Madame Speaker the Met investigation cleared my Right Honourable Friend the Shadow Foreign Secretary of any wrong doing, it did not clear the Prime Minister of any wrongdoing beyond that which is criminal. Indeed Madame Speaker the police clearly stated that the Prime Minister attempted to intimidate the Shadow Foreign Secretary into silence.

Madame Speaker intimidation and fear are the weapons of the autocrat and the dictator, they should not be the weapons of a British Prime Minister. The Prime Minister should apologise for attempting to intimidate opposition members into silence and for using the nature of her meeting as cover for it.

Conservative MP for North East Bedfordshire
Leader of the Opposition (2014-16)

Prime Minister (2014)

Parliamentary Experience: Novice (25)
Media Experience: Experienced (62)
Policy Experience: Novice (29)


ReplyQuote
Roger Brigham
(@roger-brigham)
Member
Joined: 5 months ago
Posts: 76
23/07/2019 2:07 am  

Madam Speaker,

When political interests have more consideration and importance over respect and good forms, democracy dies. What we saw a few days ago has been one of the greatest attacks on our democracy, a complete shame, and more if it's coming from Government, then it's power abuse.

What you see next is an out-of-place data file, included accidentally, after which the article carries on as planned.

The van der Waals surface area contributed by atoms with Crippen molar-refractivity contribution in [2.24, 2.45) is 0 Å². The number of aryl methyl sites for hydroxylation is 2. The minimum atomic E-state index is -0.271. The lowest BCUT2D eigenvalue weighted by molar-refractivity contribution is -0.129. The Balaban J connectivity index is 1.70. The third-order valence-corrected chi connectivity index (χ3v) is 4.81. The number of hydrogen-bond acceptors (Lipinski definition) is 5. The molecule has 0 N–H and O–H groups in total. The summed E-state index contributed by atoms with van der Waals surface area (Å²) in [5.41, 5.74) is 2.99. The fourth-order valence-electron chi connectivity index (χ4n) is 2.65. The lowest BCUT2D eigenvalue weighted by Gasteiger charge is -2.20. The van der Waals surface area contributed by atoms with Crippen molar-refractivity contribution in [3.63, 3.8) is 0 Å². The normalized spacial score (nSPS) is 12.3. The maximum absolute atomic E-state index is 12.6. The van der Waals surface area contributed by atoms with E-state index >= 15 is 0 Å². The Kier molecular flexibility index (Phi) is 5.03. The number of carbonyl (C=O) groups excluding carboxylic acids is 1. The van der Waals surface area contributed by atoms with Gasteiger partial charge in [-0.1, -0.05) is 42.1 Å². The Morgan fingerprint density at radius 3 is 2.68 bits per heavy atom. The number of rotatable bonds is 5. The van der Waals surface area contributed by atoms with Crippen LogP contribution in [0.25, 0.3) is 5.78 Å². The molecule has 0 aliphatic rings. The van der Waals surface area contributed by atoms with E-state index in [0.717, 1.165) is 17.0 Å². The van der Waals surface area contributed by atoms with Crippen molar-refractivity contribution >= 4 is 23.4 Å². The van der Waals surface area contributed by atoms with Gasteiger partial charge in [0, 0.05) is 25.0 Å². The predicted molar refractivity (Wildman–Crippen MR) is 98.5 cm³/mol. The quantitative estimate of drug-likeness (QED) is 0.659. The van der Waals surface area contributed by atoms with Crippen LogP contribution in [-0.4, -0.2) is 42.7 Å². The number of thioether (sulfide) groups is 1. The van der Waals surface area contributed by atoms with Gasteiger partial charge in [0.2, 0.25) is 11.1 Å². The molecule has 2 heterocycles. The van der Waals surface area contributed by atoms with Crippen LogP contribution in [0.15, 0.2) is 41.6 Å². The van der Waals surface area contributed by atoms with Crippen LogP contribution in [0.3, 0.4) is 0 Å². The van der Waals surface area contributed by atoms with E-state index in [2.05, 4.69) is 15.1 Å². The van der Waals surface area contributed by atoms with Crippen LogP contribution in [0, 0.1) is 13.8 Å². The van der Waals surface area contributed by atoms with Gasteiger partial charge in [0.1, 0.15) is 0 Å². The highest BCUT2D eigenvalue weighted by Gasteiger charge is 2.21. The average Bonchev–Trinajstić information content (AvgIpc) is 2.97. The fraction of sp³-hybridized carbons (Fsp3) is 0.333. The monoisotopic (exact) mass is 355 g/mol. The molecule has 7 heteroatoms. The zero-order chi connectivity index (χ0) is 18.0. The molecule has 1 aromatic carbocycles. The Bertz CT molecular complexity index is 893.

My fellow members, according to independent investigation, specially Police investigations, my Right Honourable Friend the Shadow Foreign Secretary has been completely exhonarated from any wrongdoing, and all of this after the constant pressure received by the Coalition Government, a Government that accused him as a traitor, and the worst of all,  a Government that used public institutions and taxpayer's money to gain political battles, a complete and clear abuse of power, now we understand why Labour and LibDems are friends and support high taxes, to have more means to attack the Opposition.

When an attack against democracy happens, and if it's performed by the Government, it's the obligation of the Opposition to ask them explanations, we are here today trying to get answers, but we can only see a weak Government hiding behind their actions of abuse, there should be a responsible for this horrible action, for this great insult to British democracy and constituents, and the greatest responsible of a Government is the Prime Minister and I didn't see her today, don't hide behind Downing Street and give answers.

This post was modified 4 months ago by Roger Brigham

Roger Brigham
MP for Richmond Park

Parliamentary: Unknown (8)
Media: Novice (22)
Policy: Unknown (6)


ReplyQuote
Page 2 / 2
Share: